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Amazon’s ‘Betas’: The Show That Could Be A ‘Cheers’ For Silicon Valley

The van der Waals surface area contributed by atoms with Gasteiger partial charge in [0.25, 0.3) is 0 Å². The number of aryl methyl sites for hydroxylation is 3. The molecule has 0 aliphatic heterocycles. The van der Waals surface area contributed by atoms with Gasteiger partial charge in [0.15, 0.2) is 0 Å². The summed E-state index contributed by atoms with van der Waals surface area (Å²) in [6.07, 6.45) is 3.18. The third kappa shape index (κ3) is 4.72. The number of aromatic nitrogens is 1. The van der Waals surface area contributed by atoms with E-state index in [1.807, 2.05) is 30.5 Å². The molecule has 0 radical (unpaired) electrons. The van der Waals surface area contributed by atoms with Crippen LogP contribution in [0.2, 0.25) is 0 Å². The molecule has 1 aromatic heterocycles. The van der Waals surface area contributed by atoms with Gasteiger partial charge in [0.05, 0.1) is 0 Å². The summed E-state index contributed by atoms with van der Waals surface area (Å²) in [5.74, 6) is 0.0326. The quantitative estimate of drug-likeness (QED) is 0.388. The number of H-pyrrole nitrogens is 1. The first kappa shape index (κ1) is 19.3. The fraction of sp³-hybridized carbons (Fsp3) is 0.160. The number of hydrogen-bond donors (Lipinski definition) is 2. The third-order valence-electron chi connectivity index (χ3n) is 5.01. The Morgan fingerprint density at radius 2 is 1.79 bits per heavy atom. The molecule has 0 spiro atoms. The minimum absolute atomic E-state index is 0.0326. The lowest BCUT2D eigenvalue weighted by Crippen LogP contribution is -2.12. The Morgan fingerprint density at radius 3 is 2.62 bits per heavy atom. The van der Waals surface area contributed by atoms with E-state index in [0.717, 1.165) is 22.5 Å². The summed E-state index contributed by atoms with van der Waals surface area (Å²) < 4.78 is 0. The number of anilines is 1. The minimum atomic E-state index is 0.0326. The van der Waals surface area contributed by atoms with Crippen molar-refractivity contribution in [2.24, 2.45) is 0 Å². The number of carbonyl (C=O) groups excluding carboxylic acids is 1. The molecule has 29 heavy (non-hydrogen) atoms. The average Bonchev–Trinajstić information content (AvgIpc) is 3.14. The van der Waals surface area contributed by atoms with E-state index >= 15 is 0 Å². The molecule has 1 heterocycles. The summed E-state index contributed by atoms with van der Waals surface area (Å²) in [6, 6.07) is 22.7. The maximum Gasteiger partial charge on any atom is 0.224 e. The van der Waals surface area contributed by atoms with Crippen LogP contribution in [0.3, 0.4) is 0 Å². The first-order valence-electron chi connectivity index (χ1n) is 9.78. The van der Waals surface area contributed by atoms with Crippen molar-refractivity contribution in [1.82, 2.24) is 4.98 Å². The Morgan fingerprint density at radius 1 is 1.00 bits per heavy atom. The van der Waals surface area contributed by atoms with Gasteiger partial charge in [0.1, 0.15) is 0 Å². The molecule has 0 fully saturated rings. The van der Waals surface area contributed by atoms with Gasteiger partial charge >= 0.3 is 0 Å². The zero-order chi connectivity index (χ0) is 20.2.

first_img9 Books That Make Perfect Gifts for Industry Ex… markhachman 4 Keys to a Kid-Safe App 5 Outdoor Activities for Beating Office Burnout Related Posts center_img Over time, great cities tend to inspire their own iconic comedies: New York’s Seinfeld. Boston’s Cheers. It’s Always Sunny in Philadelphia. Now Betas is the show that could put Silicon Valley on the comedy map – but only if you help.Betas is one of the eight comedy pilots that Amazon has been featuring on its Instant Video page. If enough voters back Betas – or any of the other comedies – then Amazon will greenlight its development into a full-fledged original series, taking on shows like House of Cards and Lilyhammer on Netflix.Betas = Heart, Surrealism And DesperationTo its credit, Betas integrates much of what made 1980s comedies great – heart, a touch of implausibility that borders on surrealism – and swirls it all together with the desperation and ambition of the Silicon Valley feeding frenzy. For many entrepreneurs, the right handshake seems to be all that separates them from poverty or untold riches, a cruelty that can instantly reduce months of work to ashes. Chasing that dream is frustrating. And funny.Betas reminds us that Silicon Valley has become high school writ large: geeks may be the new jocks, but the popular kids still have all the money and dweebs are still dweebs. And owning all the toys is still the high score.Betas begins in the sort of community workspace many techies could imagine working in, if they weren’t, you know, working: Employees chase each other around with Nerf guns, others grind Cheetos into their keyboards. “Nash,” the neurotic, socially inhibited engineer played by Karan Soni, can’t take it. He freaks out and hides in one of the telephone booths the workspace has put against the wall, a quasi-ironic homage to older technology. Nash, despondent, tells his company’s founder, Trey (Joe Dinicol), that the latest build of their Highlight-like social discovery app, BRB, bricked the phone.“Who cares? Investors are making investments from napkin sketches made by high school dropouts!” Trey responds.“I don’t make napkin sketches!” Nash wails.The plot of the pilot revolves around a meeting that Trey is convinced BRB needs with George Murchison (Ed Begley, Jr.), who plays electric flute with Moby and slices his own “Ferrari of trout” with an Asian shortsword. Part of the reason is one-upping the team behind “Valet Me,” a parking app whose sudden success makes the douche bag developers instant stars. Trey is convinced that the when Murchison hears BRB’s pitch, he’ll invest – and talks his way into Murchison’s home using “Larry Page” as an alias.The other members of the BRB team include Hobbes (Jonathan C. Daly), a bearded, jaded developer whose idea of relaxing is watching Webcam porn at a local laundromat, and Mitchell (Charlie Saxton) a pudgy dweeb whose biggest goal is to talk to Mikki (Maya Erskine), the cool Asian chick who’s looking for just about anything to spark her empty life. “I would never say damp,” Mikki muses. “It makes my vaj seem like the Dagobah system.”Betas Brings Silicon Valley To LifeBetas may be a scripted comedy, but it feels a hell of a lot more real than Randi Zuckerberg’s reality TV fiasco, Startups: Silicon Valley that debuted last year. Then, a cast of pretty wannabes partied their way from meetup to meeting to hangout to loft party, leaving everyone in Silicon Valley muttering, “What the hell is this?” Startups’ worst crime, however, wasn’t that it was vapid; it was just boring, and we’d seen all the tricks that reality series could throw at us before. It’s hard to fathom how anyone got beyond an episode or two.(See also Startups Silicon Valley: The Painful Truth Behind A Caricature Of Excess.)The Big Bang Theory may hold the crown of TV’s geekiest show. But BBT mocks geeky science culture – Star Trek, Iron Man and the ins and outs of academic life – without really touching on what makes a life in technology so great. Betas tosses you in the deep end; it assumes you know what “Series A” funding is, and who Mark Zuckerberg and Page are. Little touches – bumping phones to swap digits, for example – lend the series the “oh yeah, people really do do that” feeling. Silicon Valley will hit the big screen this summer, when The Internship looks inside life at Google – but do you really think a sanctioned look inside the Googleplex is going to end up all that funny?(See also Geek Movies: The Top 10 Most Inspirational Films For Techies.)Think Scrubs: Silicon ValleyThink of Betas as Scrubs Silicon Valley: the four members of BRB are starting at the bottom, hoping to climb to the top. In Scrubs, there’s a natural progression: the young residents must earn their way up the medical ladder to become full-fledged doctors. What makes Betas so compelling is that Silicon Valley isn’t like that. Instead, it’s a roller-coaster ride: This week it’s a funding deal, next week it’s a show-stopping bug. What happens if Trey and the team accidentally leak their user information? What if they’re hacked? Do they attract the attention of Anonymous? Does Microsoft make a pitch to buy them? Does IBM?Look, crazy stuff happens in Silicon Valley every day. But there’s no reason why we can’t watch it on our TVs at night, too. So watch Betas. Vote for it. Let’s make this happen, people. Tags:#Amazon#Digital Lifestyle#entertainment#Silicon Valley#television#TV 12 Unique Gifts for the Hard-to-Shop-for People…last_img read more